The aquarium's animals are displayed in six galleries: Georgia Explorer, Tropical Diver, Ocean Voyager, Cold Water Quest, River Scout and Dolphin Tales. Each corresponds to a specific environment. To the left as one enters the aquarium is the Georgia Explorer exhibit, geared especially toward children. It features a number of touch tanks with rays and sharks as well as exhibits featuring sea turtles and the wildlife of Gray's Reef – a National Marine Sanctuary off the Georgia Coast.

The second exhibit, River Scout, also reflects regional environments. It features an overhead river where visitors can see North American fish from the bottom up. In addition to local specimens, this exhibit displays piranha, electric fish and other unusual freshwater life.

Next to River Scout is the Dolphin Tales gallery. This is the aquarium's newest addition (opened in April 2011) and houses the indoor dolphin stadium. The aquarium houses 11 bottlenose dolphins, though this number fluctuates from time to time. Currently, there are three dolphin shows per day. The show lasts about 20 to 30 minutes and includes an informative/educational videos about the dolphins 30 minutes before the show. Admission to the AT&T Dolphin Tales show is included in general admission but requires reserving a seat for a specific time slot at the Information Desk.[23] Guests also can see the dolphins during non-show times.

The fourth section of the aquarium, Cold Water Quest, features animals from the polar and temperate regions of the world and contains most of the mammal species in the aquarium's collection. This exhibit includes beluga whales in the aquarium's second largest habitat (after Ocean Voyager), sea otters, Japanese spider crabs, weedy sea dragons and African penguins.[24]

The fifth exhibit, Ocean Voyager, contains 6.3 million US gallons (24,000 m3) of water[25] and several thousand fish from about 50 species.[26] It measures 284 ft × 126 ft (87 m × 38 m) and the depth ranges between 20 and 30 ft (6.1 and 9.1 m), making it the largest indoor aquatic habitat in the world.[26] This exhibit is designed to feature the life of the Mesoamerican Barrier Reef System and showcases the aquarium's whale sharks, as well as a 100 ft (30 m) underwater tunnel and one of the world's largest viewing windows.

The sixth exhibit,Tropical Dive', features mainly Indo-Pacific tropical fish. The largest habitat in the exhibit is a 164,000-US-gallon (620,000 L) reef featuring many species of fish. The aquarium also cultivates its own live coral, some of which can be seen on this large reef. Other animals in this gallery include sea horses, garden eels, jellyfish, clownfish, shrimp, lobsters, turkeyfish and many other tropical fishes.

The aquarium also features a "4D" movie "Deepo's Undersea 3D Wondershow", a section with exhibits of frogs and other attractions, including the Ocean Voyager – Journey With Giants exhibit hall, where the Chedd-Angier-Lewis production company, with Electrosonic Inc., has produced the Open Ocean Touchwall, a dynamic, interactive projection for species identification. This is a virtual aquarium where larger than life, fully articulated 3-D renderings of Open Ocean fish swim across six panels assembled to simulate a tank. Guests may reach out and place hands or fingers on the fish. As they do so, fun and informative content bubbles appear to educate the guest about the particular species they have chosen.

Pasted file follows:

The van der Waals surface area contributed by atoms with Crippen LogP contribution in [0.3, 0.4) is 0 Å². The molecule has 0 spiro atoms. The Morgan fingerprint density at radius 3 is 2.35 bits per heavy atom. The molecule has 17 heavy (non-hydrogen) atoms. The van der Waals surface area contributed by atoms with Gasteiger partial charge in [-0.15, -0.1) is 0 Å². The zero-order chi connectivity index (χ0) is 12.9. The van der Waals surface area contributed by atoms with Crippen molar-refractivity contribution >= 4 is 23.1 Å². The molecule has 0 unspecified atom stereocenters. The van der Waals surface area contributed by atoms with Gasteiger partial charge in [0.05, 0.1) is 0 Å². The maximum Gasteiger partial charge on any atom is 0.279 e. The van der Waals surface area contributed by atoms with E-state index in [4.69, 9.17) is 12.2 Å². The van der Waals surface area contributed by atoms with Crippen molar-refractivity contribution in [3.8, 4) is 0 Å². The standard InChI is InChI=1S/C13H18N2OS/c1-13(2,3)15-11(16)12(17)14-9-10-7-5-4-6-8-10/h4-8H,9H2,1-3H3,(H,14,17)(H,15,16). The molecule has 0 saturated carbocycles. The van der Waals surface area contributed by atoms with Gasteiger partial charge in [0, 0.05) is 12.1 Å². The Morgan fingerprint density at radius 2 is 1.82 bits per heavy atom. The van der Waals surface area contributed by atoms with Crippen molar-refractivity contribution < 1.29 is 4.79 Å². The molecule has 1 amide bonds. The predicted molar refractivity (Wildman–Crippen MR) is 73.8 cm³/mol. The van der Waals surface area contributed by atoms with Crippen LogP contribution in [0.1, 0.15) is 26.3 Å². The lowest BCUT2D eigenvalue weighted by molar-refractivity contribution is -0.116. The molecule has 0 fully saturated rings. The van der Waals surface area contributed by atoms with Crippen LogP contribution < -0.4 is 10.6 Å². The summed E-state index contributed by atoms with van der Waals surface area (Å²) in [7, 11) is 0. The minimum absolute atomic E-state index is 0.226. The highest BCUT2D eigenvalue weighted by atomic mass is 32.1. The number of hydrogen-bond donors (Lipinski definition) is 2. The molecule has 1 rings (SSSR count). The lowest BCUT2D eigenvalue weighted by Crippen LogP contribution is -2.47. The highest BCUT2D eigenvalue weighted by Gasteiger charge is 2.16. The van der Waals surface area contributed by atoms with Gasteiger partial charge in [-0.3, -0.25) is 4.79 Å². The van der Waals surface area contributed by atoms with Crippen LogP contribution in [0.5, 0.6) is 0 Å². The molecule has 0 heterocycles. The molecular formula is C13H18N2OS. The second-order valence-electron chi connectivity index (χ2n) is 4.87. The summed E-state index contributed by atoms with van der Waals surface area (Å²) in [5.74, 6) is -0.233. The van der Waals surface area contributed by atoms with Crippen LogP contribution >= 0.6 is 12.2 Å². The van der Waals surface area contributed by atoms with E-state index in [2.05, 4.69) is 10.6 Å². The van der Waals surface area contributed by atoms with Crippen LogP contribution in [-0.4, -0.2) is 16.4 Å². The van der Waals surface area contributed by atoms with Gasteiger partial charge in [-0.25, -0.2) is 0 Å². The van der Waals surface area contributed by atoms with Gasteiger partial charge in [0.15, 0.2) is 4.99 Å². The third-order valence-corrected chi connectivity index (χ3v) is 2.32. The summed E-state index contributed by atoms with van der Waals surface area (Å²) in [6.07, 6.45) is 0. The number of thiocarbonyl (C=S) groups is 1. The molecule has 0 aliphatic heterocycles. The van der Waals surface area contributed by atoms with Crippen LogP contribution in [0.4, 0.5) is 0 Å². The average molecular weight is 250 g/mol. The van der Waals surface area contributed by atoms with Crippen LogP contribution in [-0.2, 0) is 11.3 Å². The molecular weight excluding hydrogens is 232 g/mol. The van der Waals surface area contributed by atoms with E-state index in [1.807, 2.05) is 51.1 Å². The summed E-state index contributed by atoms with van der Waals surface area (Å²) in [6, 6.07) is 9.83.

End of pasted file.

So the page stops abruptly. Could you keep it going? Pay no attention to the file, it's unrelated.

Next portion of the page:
Also, in 2009, the "Titanic Aquatic" exhibit opened, which features a walkthrough of what it was like on the ship RMS Titanic. The exhibit was at the aquarium until September 7, 2009. The Georgia Aquarium then hosted the world debut of Planet Shark: Predator or Prey: The Exhibition. The exhibit focused on dispelling myths and sharing facts to help create a better understanding of sharks. It was open through April 2011, and featured shark jaws, teeth and fossils, full scale shark models made from real specimens and more.

Research and conservation[edit]

Cuttlefish at the aquarium

According to founder Bernard Marcus, the aquarium's conservation and environmental mission is just as important as its status as an attraction. Long before opening, the aquarium was already working with Georgia Tech and Georgia State University in Atlanta and the University of Georgia in Athens to help save endangered species through education and research programs.

The acquisition of the male beluga whales, previously suffering in an inadequate environment, was hailed by Marcus as a prime example of the type of conservation activities the Aquarium should be involved with. Roughly 100 tarpon stranded in a tidal pool at Skidaway Island, off the Georgia coast, were rescued for the collection. Coral used in exhibits at the aquarium is manmade in a collaboration between Georgia Tech and the University of the South Pacific, produced by suspending blocks of pumice over a reef near the village of Tagaqe, Fiji for eight months so that seaweeds and reef invertebrates could establish colonies.

The aquarium is involved in several research initiatives that focus on whale sharks in the Yucatán Peninsula, beluga whales in Alaska, penguins in South Africa, manatees in Quintana Roo, Mexico, loggerhead sea turtles on the Georgia coast and spotted eagle rays in Sarasota, Florida.

Its newest research project centers on bottlenose dolphins in the Indian River Lagoon. These animals serve as indicators of environmental health because they are permanent residents of the lagoon and are at the top of the food chain. The aquarium is partnering with Florida Atlantic University and the federal government to monitor the health of these animals as well as identify potential threats from pollution and emerging infectious diseases.